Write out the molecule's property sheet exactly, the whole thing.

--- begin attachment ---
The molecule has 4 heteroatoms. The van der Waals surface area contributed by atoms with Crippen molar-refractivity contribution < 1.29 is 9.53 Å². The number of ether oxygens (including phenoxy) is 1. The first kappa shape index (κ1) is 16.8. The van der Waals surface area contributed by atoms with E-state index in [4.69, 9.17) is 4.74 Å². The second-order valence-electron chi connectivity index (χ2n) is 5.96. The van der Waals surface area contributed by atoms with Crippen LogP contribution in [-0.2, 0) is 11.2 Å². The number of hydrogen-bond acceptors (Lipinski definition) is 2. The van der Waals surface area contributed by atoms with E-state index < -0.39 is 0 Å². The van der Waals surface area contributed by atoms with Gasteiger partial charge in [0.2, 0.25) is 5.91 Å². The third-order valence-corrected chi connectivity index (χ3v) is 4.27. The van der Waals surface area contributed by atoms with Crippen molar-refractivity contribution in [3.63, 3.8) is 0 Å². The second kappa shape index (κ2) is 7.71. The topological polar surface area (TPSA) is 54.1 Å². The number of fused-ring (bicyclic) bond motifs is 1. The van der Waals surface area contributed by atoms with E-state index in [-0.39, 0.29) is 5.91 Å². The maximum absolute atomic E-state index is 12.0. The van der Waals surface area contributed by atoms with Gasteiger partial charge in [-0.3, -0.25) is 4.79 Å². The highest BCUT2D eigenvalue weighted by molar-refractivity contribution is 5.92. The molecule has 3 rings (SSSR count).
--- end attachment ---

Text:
The molecule has 4 heteroatoms. The van der Waals surface area contributed by atoms with Crippen molar-refractivity contribution < 1.29 is 9.53 Å². The number of ether oxygens (including phenoxy) is 1. The first kappa shape index (κ1) is 16.8. The van der Waals surface area contributed by atoms with E-state index in [4.69, 9.17) is 4.74 Å². The second-order valence-electron chi connectivity index (χ2n) is 5.96. The van der Waals surface area contributed by atoms with Crippen LogP contribution in [-0.2, 0) is 11.2 Å². The number of hydrogen-bond acceptors (Lipinski definition) is 2. The van der Waals surface area contributed by atoms with E-state index < -0.39 is 0 Å². The van der Waals surface area contributed by atoms with Gasteiger partial charge in [0.2, 0.25) is 5.91 Å². The third-order valence-corrected chi connectivity index (χ3v) is 4.27. The van der Waals surface area contributed by atoms with Crippen molar-refractivity contribution in [3.63, 3.8) is 0 Å². The second kappa shape index (κ2) is 7.71. The topological polar surface area (TPSA) is 54.1 Å². The number of fused-ring (bicyclic) bond motifs is 1. The van der Waals surface area contributed by atoms with E-state index in [-0.39, 0.29) is 5.91 Å². The maximum absolute atomic E-state index is 12.0. The van der Waals surface area contributed by atoms with Gasteiger partial charge in [-0.3, -0.25) is 4.79 Å². The highest BCUT2D eigenvalue weighted by molar-refractivity contribution is 5.92. The molecule has 3 rings (SSSR count).